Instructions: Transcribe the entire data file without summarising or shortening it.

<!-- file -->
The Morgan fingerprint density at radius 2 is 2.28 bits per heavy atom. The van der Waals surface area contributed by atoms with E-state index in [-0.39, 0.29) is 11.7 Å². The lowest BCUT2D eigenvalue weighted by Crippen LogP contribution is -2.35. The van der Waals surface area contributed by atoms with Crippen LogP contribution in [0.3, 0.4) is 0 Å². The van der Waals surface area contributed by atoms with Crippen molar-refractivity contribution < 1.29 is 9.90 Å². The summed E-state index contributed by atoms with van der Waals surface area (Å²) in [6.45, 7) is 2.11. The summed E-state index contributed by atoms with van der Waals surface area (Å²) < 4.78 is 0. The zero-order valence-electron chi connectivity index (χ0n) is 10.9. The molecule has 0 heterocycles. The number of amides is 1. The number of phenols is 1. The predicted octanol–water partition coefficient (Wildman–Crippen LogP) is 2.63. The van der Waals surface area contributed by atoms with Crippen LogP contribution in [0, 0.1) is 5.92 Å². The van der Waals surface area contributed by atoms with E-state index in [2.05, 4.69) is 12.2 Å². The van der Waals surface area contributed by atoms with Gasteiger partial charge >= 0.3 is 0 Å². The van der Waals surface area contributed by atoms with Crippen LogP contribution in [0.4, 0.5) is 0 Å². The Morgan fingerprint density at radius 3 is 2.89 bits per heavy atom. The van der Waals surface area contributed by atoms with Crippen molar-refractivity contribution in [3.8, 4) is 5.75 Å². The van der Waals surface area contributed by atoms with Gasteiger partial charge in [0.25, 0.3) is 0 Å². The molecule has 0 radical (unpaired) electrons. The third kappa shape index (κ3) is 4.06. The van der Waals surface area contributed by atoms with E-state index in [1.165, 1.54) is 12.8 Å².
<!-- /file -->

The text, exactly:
The Morgan fingerprint density at radius 2 is 2.28 bits per heavy atom. The van der Waals surface area contributed by atoms with E-state index in [-0.39, 0.29) is 11.7 Å². The lowest BCUT2D eigenvalue weighted by Crippen LogP contribution is -2.35. The van der Waals surface area contributed by atoms with Crippen LogP contribution in [0.3, 0.4) is 0 Å². The van der Waals surface area contributed by atoms with Crippen molar-refractivity contribution < 1.29 is 9.90 Å². The summed E-state index contributed by atoms with van der Waals surface area (Å²) in [6.45, 7) is 2.11. The summed E-state index contributed by atoms with van der Waals surface area (Å²) < 4.78 is 0. The zero-order valence-electron chi connectivity index (χ0n) is 10.9. The molecule has 0 heterocycles. The number of amides is 1. The number of phenols is 1. The predicted octanol–water partition coefficient (Wildman–Crippen LogP) is 2.63. The van der Waals surface area contributed by atoms with Crippen LogP contribution in [0, 0.1) is 5.92 Å². The van der Waals surface area contributed by atoms with E-state index in [2.05, 4.69) is 12.2 Å². The van der Waals surface area contributed by atoms with Gasteiger partial charge >= 0.3 is 0 Å². The van der Waals surface area contributed by atoms with Crippen LogP contribution in [0.4, 0.5) is 0 Å². The Morgan fingerprint density at radius 3 is 2.89 bits per heavy atom. The van der Waals surface area contributed by atoms with Crippen molar-refractivity contribution in [3.8, 4) is 5.75 Å². The van der Waals surface area contributed by atoms with Gasteiger partial charge in [0.25, 0.3) is 0 Å². The molecule has 0 radical (unpaired) electrons. The third kappa shape index (κ3) is 4.06. The van der Waals surface area contributed by atoms with E-state index in [1.165, 1.54) is 12.8 Å².